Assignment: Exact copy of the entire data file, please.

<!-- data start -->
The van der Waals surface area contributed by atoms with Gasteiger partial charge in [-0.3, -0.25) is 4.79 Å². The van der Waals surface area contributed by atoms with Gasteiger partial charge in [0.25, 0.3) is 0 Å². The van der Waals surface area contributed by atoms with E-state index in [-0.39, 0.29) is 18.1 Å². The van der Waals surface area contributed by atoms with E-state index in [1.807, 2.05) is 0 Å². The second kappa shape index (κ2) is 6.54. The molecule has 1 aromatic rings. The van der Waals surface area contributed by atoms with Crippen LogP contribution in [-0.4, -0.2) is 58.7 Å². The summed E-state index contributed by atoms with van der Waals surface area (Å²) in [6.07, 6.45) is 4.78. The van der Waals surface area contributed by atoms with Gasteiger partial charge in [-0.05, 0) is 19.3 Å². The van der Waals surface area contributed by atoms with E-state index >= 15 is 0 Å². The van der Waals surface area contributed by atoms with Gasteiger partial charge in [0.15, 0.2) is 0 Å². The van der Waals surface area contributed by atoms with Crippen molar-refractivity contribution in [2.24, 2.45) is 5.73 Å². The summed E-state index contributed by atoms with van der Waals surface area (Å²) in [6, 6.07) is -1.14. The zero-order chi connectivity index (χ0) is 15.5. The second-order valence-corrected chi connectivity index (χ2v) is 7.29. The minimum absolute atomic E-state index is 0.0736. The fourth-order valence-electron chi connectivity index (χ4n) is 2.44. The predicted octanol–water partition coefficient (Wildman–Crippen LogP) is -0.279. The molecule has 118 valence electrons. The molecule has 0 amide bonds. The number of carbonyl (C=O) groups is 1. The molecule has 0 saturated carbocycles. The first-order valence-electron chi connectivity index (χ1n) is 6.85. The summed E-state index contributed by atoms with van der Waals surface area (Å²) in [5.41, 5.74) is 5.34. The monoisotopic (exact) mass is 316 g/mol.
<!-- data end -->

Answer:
The van der Waals surface area contributed by atoms with Gasteiger partial charge in [-0.3, -0.25) is 4.79 Å². The van der Waals surface area contributed by atoms with Gasteiger partial charge in [0.25, 0.3) is 0 Å². The van der Waals surface area contributed by atoms with E-state index in [-0.39, 0.29) is 18.1 Å². The van der Waals surface area contributed by atoms with E-state index in [1.807, 2.05) is 0 Å². The second kappa shape index (κ2) is 6.54. The molecule has 1 aromatic rings. The van der Waals surface area contributed by atoms with Crippen LogP contribution in [-0.4, -0.2) is 58.7 Å². The summed E-state index contributed by atoms with van der Waals surface area (Å²) in [6.07, 6.45) is 4.78. The van der Waals surface area contributed by atoms with Gasteiger partial charge in [-0.05, 0) is 19.3 Å². The van der Waals surface area contributed by atoms with E-state index >= 15 is 0 Å². The van der Waals surface area contributed by atoms with Gasteiger partial charge in [0.15, 0.2) is 0 Å². The van der Waals surface area contributed by atoms with Crippen molar-refractivity contribution in [2.24, 2.45) is 5.73 Å². The summed E-state index contributed by atoms with van der Waals surface area (Å²) in [6, 6.07) is -1.14. The zero-order chi connectivity index (χ0) is 15.5. The second-order valence-corrected chi connectivity index (χ2v) is 7.29. The minimum absolute atomic E-state index is 0.0736. The fourth-order valence-electron chi connectivity index (χ4n) is 2.44. The predicted octanol–water partition coefficient (Wildman–Crippen LogP) is -0.279. The molecule has 118 valence electrons. The molecule has 0 amide bonds. The number of carbonyl (C=O) groups is 1. The molecule has 0 saturated carbocycles. The first-order valence-electron chi connectivity index (χ1n) is 6.85. The summed E-state index contributed by atoms with van der Waals surface area (Å²) in [5.41, 5.74) is 5.34. The monoisotopic (exact) mass is 316 g/mol.